Understanding Substance-Abusing Parents in Systems of Care: Can Evolutionary Concepts Help?

Thomas McMahon, PhD

ACEs, Social Policy, Service Delivery, Addiction, Stress

October 2011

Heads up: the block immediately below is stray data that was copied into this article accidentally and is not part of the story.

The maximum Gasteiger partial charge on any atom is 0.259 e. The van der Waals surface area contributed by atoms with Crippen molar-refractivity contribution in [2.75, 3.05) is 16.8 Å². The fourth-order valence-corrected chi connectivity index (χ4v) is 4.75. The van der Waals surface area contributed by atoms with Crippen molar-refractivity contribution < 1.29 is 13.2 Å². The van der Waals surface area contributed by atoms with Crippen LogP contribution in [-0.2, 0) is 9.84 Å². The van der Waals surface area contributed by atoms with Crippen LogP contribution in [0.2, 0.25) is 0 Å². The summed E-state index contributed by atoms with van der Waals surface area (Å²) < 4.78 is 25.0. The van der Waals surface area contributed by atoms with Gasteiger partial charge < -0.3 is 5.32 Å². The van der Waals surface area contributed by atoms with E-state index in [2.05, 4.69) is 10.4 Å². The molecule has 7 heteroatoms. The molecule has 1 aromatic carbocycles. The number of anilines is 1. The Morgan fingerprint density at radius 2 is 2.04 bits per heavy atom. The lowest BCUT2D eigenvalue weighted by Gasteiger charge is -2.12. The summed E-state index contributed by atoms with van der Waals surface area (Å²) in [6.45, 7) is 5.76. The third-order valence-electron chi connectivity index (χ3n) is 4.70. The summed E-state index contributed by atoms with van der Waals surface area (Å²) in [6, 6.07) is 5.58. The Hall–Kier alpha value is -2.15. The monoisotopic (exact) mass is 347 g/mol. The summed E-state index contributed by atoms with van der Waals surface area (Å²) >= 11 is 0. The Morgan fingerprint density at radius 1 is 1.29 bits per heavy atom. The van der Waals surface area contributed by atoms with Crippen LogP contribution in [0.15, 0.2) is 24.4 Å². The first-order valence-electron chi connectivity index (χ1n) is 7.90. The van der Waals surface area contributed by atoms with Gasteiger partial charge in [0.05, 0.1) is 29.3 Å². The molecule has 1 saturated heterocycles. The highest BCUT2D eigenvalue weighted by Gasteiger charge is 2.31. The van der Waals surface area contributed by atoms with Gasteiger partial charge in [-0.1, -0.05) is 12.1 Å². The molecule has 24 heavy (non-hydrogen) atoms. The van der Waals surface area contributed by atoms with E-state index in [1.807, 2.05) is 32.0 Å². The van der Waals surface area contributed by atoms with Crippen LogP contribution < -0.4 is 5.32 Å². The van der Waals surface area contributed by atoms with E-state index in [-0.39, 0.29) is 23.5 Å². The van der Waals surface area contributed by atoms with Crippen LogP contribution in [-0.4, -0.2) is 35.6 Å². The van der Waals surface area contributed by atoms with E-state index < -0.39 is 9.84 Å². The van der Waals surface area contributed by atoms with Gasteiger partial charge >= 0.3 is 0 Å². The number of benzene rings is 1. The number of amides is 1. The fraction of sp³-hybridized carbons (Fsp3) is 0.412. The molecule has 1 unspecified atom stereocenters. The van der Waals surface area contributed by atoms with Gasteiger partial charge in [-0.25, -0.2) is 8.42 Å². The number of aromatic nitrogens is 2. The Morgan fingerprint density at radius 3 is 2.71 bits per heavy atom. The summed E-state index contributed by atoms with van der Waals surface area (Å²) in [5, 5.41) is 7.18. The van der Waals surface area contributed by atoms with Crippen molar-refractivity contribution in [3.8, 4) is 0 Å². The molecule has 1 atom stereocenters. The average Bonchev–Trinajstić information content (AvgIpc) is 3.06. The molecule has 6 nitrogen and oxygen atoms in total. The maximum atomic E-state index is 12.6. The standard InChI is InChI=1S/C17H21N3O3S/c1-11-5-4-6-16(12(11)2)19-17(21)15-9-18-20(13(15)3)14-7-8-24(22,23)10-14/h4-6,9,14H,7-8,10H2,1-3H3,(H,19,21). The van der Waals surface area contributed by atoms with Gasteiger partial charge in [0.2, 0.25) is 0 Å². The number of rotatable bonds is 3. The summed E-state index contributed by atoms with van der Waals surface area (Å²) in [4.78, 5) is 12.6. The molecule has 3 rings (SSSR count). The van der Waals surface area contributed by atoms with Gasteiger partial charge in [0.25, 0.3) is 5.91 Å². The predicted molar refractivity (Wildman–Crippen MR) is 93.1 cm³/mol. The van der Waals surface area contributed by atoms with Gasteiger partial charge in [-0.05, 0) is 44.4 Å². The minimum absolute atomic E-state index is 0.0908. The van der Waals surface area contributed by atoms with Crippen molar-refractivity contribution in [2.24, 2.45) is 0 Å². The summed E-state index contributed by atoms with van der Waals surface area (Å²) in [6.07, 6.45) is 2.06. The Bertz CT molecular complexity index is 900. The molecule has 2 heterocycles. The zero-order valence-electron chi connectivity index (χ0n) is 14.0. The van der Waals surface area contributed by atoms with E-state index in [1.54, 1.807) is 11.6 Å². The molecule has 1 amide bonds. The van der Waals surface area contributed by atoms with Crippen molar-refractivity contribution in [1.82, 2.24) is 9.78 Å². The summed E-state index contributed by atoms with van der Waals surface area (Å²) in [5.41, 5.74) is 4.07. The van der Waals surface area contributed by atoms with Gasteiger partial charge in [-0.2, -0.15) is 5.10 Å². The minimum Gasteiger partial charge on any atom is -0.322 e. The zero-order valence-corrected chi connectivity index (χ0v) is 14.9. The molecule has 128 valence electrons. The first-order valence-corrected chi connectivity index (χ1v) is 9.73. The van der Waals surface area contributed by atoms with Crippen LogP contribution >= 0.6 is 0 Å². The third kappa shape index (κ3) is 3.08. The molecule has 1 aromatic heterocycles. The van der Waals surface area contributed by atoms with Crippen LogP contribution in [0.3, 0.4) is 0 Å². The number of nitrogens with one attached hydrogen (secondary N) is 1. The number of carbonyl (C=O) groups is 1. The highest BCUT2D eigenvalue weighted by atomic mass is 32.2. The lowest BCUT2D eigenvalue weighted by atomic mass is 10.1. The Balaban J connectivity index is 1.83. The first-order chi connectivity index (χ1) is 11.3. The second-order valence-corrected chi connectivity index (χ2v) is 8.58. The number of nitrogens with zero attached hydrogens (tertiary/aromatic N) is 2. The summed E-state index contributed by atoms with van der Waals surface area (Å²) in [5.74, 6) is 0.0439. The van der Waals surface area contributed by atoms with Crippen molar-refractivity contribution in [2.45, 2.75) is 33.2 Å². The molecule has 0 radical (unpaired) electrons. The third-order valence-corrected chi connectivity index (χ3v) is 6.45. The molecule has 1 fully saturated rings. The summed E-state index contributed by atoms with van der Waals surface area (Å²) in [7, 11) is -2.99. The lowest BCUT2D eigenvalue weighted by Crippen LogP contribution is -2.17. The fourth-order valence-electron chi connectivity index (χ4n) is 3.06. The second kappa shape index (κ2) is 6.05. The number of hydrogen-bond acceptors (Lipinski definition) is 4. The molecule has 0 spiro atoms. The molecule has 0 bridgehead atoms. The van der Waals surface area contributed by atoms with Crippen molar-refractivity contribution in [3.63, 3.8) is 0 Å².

Dr. Thomas McMahon from Yale University School of Medicine discusses the concept that although substance abuse clearly represents a threat to the stability of family systems, clinicians, researchers, and policymakers do not currently have a conceptual model within which to examine risk for compromise of family systems across generations.  Building on principles drawn from modern evolutionary theory, this plenary session will focus on ways the concept of reproductive strategy might help policymakers and professionals better understand substance-abusing parents in systems of care.  Using a developmental perspective on reproductive behaviour will highlight ways genetics and early childhood trauma may interact to influence compromise of parenting across generations within family systems affected by chronic substance abuse.  Empirical data collected from a sample of fathers enrolled in drug abuse treatment will be used to support key concepts.  Ways a developmental perspective on the production and parenting of children in the context of chronic substance abuse might inform public policy, treatment, and prevention will be reviewed.

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